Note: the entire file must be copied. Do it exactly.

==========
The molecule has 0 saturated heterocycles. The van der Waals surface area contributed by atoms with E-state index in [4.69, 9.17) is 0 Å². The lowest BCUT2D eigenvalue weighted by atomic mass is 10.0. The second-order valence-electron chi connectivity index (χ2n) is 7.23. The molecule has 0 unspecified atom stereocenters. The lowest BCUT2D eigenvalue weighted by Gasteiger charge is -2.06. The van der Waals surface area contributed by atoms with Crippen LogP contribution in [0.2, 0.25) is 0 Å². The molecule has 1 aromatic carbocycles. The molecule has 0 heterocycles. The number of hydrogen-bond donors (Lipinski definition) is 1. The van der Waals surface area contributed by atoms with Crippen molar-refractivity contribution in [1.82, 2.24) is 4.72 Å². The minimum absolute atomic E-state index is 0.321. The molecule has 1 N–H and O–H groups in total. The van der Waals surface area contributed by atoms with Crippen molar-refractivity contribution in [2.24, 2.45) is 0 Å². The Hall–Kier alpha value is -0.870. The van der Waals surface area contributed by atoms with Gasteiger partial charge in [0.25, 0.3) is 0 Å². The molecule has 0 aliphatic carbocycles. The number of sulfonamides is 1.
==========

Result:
The molecule has 0 saturated heterocycles. The van der Waals surface area contributed by atoms with E-state index in [4.69, 9.17) is 0 Å². The lowest BCUT2D eigenvalue weighted by atomic mass is 10.0. The second-order valence-electron chi connectivity index (χ2n) is 7.23. The molecule has 0 unspecified atom stereocenters. The lowest BCUT2D eigenvalue weighted by Gasteiger charge is -2.06. The van der Waals surface area contributed by atoms with Crippen LogP contribution in [0.2, 0.25) is 0 Å². The molecule has 1 aromatic carbocycles. The molecule has 0 heterocycles. The number of hydrogen-bond donors (Lipinski definition) is 1. The van der Waals surface area contributed by atoms with Crippen molar-refractivity contribution in [1.82, 2.24) is 4.72 Å². The minimum absolute atomic E-state index is 0.321. The molecule has 1 N–H and O–H groups in total. The van der Waals surface area contributed by atoms with Crippen molar-refractivity contribution in [2.24, 2.45) is 0 Å². The Hall–Kier alpha value is -0.870. The van der Waals surface area contributed by atoms with Gasteiger partial charge in [0.25, 0.3) is 0 Å². The molecule has 0 aliphatic carbocycles. The number of sulfonamides is 1.